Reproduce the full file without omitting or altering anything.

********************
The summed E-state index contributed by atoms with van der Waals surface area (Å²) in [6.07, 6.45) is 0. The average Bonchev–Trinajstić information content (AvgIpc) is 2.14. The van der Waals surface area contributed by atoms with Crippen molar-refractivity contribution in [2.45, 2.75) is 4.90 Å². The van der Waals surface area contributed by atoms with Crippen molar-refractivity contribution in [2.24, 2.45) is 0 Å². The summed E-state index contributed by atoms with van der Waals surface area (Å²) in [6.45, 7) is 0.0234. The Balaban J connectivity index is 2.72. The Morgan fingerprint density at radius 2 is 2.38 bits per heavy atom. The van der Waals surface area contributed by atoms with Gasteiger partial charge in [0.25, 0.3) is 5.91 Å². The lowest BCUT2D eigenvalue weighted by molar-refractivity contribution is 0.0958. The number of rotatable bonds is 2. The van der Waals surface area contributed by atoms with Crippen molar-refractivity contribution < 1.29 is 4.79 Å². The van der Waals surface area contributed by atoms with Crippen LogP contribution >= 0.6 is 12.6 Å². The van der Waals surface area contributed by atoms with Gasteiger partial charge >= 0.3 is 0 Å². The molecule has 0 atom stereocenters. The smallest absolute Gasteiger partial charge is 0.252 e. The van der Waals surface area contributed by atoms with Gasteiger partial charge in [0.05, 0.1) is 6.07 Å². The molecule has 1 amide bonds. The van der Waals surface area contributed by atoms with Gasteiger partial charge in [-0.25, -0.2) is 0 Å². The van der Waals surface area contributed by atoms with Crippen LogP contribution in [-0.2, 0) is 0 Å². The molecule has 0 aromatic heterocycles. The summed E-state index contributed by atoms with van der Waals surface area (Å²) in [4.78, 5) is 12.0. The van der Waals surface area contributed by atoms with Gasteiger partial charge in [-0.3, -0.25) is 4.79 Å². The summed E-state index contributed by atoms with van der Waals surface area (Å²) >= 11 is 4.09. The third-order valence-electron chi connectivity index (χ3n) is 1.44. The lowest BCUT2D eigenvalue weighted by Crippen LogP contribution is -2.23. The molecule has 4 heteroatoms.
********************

The summed E-state index contributed by atoms with van der Waals surface area (Å²) in [6.07, 6.45) is 0. The average Bonchev–Trinajstić information content (AvgIpc) is 2.14. The van der Waals surface area contributed by atoms with Crippen molar-refractivity contribution in [2.45, 2.75) is 4.90 Å². The van der Waals surface area contributed by atoms with Crippen molar-refractivity contribution in [2.24, 2.45) is 0 Å². The summed E-state index contributed by atoms with van der Waals surface area (Å²) in [6.45, 7) is 0.0234. The Balaban J connectivity index is 2.72. The Morgan fingerprint density at radius 2 is 2.38 bits per heavy atom. The van der Waals surface area contributed by atoms with Gasteiger partial charge in [0.25, 0.3) is 5.91 Å². The lowest BCUT2D eigenvalue weighted by molar-refractivity contribution is 0.0958. The number of rotatable bonds is 2. The van der Waals surface area contributed by atoms with Crippen molar-refractivity contribution < 1.29 is 4.79 Å². The van der Waals surface area contributed by atoms with Crippen LogP contribution >= 0.6 is 12.6 Å². The van der Waals surface area contributed by atoms with Gasteiger partial charge >= 0.3 is 0 Å². The molecule has 0 atom stereocenters. The smallest absolute Gasteiger partial charge is 0.252 e. The van der Waals surface area contributed by atoms with Gasteiger partial charge in [0.05, 0.1) is 6.07 Å². The molecule has 1 amide bonds. The van der Waals surface area contributed by atoms with Gasteiger partial charge in [-0.25, -0.2) is 0 Å². The van der Waals surface area contributed by atoms with Crippen LogP contribution in [-0.2, 0) is 0 Å². The molecule has 0 aromatic heterocycles. The summed E-state index contributed by atoms with van der Waals surface area (Å²) in [4.78, 5) is 12.0. The van der Waals surface area contributed by atoms with Gasteiger partial charge in [-0.3, -0.25) is 4.79 Å². The summed E-state index contributed by atoms with van der Waals surface area (Å²) >= 11 is 4.09. The third-order valence-electron chi connectivity index (χ3n) is 1.44. The lowest BCUT2D eigenvalue weighted by Crippen LogP contribution is -2.23. The molecule has 4 heteroatoms.